How would we describe the business during the third year?
Kelsey: Solid Foundation, Ready for Growth. We had fully made the shift to our new business, gotten all of those excess craft supplies (see year 1) off our hands and were moving forward with a “good base.” We had some small wins and were ready for some big ones—ready to grow and ready to share what we had built with the world.
Rachel: Finding our footing. We had spent the majority of year two surviving against all odds. We had started it with very little money and a complete change of direction for our business, and had somehow come out of it alive. With that came a sense of accomplishment and confidence that we had not experienced before, brought on mostly by the kind words of the clients that we had worked with. People liked what we were doing, and people needed it. Year three is when we began to listen to our own advice about the importance of confidence as women in the workplace. We began to listen to our inner voices as we fine tuned our mission, goals, and target customers. We started to believe about ourselves what others had been believing for months– that we are great at what we do.
How we describe ourselves in the third year?
Kelsey: Determined. Even more than in year 1, I think this is the year that I worked the hardest, cared the most, and felt laser focused on making it work. Each “failure” felt like the end of the world and each success only got a moment of celebration before trying for the next one. Pretty sure this is how “burnout” happens, but I think we caught it in time! Going into year 4, I’m working towards “passionate and relaxed” as my mantra.
Rachel: Exhausted (in a different way) and cautiously hoping. Just two days past Gild’s second birthday, I found out that I was pregnant. The exhaustion that comes with a pregnancy was a total shock to my system, especially when paired with the exhaustion that comes building with a business that is growing. As someone who struggled to get pregnant, I also found myself cautiously hopeful that everything would turn out alright with my baby. With every ultrasound or time I heard the heartbeat, my optimism grew. It was very similar with my business– with every client we booked, every workshop we successfully facilitated, my optimism grew. I gave birth to my daughter, Louise, on November 14, 2017. When I did, I left Gild for maternity leave with the utmost confidence that it would continue to thrive without me. And it did! (THANK YOU, KELSEY AND TEAM!)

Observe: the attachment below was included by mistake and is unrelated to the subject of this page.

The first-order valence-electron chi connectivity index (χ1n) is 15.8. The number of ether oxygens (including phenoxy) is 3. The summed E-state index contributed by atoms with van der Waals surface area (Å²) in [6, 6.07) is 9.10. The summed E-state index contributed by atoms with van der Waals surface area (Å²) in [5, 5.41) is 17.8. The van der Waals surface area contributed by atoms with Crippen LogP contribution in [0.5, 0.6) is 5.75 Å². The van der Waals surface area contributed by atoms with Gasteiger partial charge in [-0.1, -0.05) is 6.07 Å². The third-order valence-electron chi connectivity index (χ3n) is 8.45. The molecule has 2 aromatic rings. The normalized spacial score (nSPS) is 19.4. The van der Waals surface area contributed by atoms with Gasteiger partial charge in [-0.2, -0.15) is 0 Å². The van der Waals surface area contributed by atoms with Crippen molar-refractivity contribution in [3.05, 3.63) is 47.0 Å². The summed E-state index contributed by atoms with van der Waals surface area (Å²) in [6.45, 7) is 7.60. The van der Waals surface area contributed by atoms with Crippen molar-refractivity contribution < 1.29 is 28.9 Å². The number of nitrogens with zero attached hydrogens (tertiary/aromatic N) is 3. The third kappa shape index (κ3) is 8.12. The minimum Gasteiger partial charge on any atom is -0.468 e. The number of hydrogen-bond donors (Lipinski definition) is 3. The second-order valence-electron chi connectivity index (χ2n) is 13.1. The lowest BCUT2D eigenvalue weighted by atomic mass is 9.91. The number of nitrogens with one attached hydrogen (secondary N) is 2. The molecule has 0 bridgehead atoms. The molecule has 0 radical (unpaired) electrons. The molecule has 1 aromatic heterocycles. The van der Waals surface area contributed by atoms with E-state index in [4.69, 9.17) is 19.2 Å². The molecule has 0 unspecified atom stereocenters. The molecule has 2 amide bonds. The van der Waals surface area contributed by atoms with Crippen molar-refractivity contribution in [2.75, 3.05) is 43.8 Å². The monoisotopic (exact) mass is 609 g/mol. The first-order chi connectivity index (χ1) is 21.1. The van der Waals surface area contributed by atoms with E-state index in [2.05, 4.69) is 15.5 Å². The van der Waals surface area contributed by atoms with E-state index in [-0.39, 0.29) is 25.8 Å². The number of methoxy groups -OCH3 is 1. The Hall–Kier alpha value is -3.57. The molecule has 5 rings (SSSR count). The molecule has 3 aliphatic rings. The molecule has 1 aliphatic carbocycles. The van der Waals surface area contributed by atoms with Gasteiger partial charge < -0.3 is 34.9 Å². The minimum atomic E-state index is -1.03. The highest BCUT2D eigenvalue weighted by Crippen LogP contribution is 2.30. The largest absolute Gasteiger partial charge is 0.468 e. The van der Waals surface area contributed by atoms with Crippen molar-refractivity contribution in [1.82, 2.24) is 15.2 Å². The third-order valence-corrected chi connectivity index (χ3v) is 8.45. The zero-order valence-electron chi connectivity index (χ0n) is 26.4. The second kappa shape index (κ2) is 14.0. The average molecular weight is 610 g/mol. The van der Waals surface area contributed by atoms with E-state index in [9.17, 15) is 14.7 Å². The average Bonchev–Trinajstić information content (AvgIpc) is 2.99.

Kelsey: My overall emotion when I think about Gild Collective now is pride. I feel proud…
- Of starting a company
- Of sticking with it until we made it into something we believed in
- That we’re making a difference in people’s lives
- That we are a small part of the larger conversation that is so desperately needed around gender diversity (and diversity in general)
- That we have such amazing team members and that we’ve given them an opportunity to pursue their passions in a flexible way
- That I have grown and changed so much as a person—I am more resilient, more flexible, and more rooted in purpose
- And of course, that I got to do this whole thing with my best friend and that we’ve weathered all types of storms together and are stronger because of it
Rachel: I can’t say this any better than did Kelsey. However, I will also add that along with the pride we both feel, I feel a little scared, too. I am scared because now we have built something that we are both truly proud of, and it matters more than ever before. I am scared of what this next year will bring, a year in which we are both determined to find balance and let go of a bit of control.
But mostly, I am thankful and I am excited. And I know that Kelsey is too.